Guardian plans radical relaunch as an evening paper (but still produced in the morning)

And if that sounds Double Dutch it’s probably because it is.

New Guardian Media Group CEO Andrew Miller has announced that he is to cut £25m of print costs as the perennially loss-making paper faces the prospect of running out of money “in three to five years.”

Last year the company lost £35m as advertising slumped by nearly £60m, mostly accounted for by public sector job ads disappearing.

So the paper plans to become, in editor Alan Rusbridger’s words, “more Newsnight than News at Ten,” reflecting the fact (it thinks) that more readers read it in the evening, getting their news from its much more successful website

The ‘newspaper’, then, will concentrate on comment and analysis. There is already a huge amount of the former in each day’s Guardian so the size of the paper will be reduced.

None of this is likely to work unless the Guardian can start to make money from the 20-odd million users of its website.

So far it has set its face against introducing a paywall as The Times has done and the Daily Telegraph is about to do. Its caution may be justified as left-leaning Brits (the Guardian’s core constituency) do not seem to be very keen to pay for their media.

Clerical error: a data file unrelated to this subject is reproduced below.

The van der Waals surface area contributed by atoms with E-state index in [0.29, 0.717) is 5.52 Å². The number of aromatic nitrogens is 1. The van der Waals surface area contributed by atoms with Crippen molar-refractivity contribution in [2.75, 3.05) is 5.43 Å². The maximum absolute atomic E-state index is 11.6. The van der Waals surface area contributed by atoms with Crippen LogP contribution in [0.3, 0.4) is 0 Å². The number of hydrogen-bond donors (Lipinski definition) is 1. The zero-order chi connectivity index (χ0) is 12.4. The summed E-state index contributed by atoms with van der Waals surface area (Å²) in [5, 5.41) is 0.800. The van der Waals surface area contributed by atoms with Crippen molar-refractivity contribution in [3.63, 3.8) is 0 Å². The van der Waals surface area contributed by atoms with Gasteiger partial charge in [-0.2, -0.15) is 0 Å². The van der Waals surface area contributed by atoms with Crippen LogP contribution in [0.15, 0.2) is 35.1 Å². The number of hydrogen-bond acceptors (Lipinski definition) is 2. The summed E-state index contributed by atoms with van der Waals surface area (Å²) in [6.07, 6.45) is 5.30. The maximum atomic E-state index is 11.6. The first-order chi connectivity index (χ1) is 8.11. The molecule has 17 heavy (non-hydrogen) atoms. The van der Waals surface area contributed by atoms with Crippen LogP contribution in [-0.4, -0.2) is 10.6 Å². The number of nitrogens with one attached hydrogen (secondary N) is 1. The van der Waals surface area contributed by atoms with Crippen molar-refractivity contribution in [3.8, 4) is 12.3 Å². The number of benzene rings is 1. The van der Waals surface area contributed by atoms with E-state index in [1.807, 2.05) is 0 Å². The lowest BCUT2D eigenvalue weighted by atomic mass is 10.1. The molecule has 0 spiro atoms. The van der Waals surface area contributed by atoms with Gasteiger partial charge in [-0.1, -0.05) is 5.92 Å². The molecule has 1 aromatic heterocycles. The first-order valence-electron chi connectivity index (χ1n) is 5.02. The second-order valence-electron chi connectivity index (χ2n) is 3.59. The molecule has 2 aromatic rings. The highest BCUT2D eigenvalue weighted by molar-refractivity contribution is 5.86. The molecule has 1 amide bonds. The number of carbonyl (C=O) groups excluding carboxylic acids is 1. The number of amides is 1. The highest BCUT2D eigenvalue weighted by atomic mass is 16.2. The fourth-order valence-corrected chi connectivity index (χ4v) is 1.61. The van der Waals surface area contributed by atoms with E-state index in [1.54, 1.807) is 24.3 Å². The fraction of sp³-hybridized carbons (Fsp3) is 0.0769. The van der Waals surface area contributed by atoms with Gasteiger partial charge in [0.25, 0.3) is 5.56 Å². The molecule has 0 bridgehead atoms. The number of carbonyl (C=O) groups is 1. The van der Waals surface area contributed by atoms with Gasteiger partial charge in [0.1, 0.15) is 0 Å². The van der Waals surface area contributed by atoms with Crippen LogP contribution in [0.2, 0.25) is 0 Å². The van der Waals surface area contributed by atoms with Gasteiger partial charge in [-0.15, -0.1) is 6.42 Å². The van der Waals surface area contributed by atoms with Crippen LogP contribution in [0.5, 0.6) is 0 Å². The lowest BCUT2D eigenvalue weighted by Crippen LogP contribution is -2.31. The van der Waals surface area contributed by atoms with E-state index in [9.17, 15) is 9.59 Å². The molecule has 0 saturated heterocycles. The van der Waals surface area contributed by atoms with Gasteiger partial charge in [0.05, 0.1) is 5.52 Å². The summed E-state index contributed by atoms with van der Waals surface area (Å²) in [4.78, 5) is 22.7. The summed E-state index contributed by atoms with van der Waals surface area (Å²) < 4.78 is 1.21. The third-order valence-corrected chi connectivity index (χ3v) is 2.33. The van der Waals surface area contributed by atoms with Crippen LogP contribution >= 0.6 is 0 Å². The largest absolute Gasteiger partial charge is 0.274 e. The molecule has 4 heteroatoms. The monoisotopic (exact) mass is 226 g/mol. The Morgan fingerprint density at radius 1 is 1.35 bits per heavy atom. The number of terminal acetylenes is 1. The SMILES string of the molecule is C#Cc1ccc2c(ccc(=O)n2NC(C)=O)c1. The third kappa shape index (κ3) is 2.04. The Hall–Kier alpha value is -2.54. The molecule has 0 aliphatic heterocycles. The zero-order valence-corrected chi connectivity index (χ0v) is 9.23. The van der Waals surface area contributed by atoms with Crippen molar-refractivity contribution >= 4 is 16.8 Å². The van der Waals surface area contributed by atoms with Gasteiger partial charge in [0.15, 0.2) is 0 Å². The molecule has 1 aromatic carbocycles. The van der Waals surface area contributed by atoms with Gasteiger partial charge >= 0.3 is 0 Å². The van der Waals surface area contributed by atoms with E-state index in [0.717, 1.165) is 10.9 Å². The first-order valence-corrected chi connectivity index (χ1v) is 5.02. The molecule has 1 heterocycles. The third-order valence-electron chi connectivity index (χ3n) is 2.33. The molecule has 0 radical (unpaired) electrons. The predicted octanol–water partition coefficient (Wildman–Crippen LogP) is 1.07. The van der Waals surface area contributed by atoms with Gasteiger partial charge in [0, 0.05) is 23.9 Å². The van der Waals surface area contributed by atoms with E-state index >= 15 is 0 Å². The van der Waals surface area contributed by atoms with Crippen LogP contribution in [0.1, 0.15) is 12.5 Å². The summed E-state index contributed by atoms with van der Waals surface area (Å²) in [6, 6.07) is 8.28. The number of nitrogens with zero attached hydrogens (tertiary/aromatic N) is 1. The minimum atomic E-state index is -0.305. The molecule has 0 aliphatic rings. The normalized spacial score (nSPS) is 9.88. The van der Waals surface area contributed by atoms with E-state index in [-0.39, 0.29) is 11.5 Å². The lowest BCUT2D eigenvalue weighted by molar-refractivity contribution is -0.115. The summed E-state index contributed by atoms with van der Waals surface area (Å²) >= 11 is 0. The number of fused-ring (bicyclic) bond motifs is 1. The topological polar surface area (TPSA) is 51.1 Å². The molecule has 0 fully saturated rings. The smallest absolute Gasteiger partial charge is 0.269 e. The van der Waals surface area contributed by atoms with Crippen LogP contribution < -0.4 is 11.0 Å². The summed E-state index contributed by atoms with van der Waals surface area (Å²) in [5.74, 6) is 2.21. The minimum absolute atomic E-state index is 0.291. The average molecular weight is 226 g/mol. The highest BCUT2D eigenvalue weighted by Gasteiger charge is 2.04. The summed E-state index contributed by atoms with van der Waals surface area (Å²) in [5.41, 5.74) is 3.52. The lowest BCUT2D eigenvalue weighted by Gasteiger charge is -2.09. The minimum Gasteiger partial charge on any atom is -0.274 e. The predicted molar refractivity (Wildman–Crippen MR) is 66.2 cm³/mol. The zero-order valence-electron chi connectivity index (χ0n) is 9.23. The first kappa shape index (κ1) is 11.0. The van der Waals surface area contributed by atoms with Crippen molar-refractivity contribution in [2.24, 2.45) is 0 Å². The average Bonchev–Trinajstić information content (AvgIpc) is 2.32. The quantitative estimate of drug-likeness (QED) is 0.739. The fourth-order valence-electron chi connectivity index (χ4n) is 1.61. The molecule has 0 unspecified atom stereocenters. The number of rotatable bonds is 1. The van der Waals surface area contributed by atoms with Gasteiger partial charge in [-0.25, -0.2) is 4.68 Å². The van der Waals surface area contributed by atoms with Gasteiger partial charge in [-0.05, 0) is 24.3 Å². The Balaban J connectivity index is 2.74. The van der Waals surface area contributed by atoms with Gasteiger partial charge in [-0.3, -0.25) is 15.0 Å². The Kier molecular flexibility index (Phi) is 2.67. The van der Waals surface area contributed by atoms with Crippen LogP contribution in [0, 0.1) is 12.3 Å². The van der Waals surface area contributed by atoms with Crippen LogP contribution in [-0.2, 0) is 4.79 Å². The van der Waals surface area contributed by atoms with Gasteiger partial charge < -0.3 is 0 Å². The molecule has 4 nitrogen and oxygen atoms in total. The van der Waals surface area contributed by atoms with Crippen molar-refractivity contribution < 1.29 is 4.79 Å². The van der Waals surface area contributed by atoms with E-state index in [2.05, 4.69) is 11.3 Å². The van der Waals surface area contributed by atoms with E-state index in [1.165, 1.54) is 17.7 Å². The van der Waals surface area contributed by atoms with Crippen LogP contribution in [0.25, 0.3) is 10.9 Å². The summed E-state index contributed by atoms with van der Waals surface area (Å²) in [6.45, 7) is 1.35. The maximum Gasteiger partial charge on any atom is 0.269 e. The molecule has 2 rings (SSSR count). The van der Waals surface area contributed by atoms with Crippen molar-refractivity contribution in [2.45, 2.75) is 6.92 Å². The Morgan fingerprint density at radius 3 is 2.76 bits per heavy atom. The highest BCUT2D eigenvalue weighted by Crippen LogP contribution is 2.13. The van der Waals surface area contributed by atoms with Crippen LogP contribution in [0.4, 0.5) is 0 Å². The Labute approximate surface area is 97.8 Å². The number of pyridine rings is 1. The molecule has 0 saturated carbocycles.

But, to date, the online ad model hasn’t worked either.

As for the paper, you do wonder, why publish it at all?

There was a reason when it was hoovering up huge amounts of classified ads from local authorities, government and the like.

But this is hardly likely to return under the current coalition government of Conservatives and Liberal Democrats and one doubts if even a Labour government in a few years’ time would turn the taps on again.

So the new strategy from Miller and Rusbridger is radical. But is it radical enough?

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About Stephen Foster

Stephen is a former editor of Marketing Week and London Evening Standard advertising columnist. He wrote City Republic for Brand Republic and is a partner in communications consultancy The Editorial Partnership.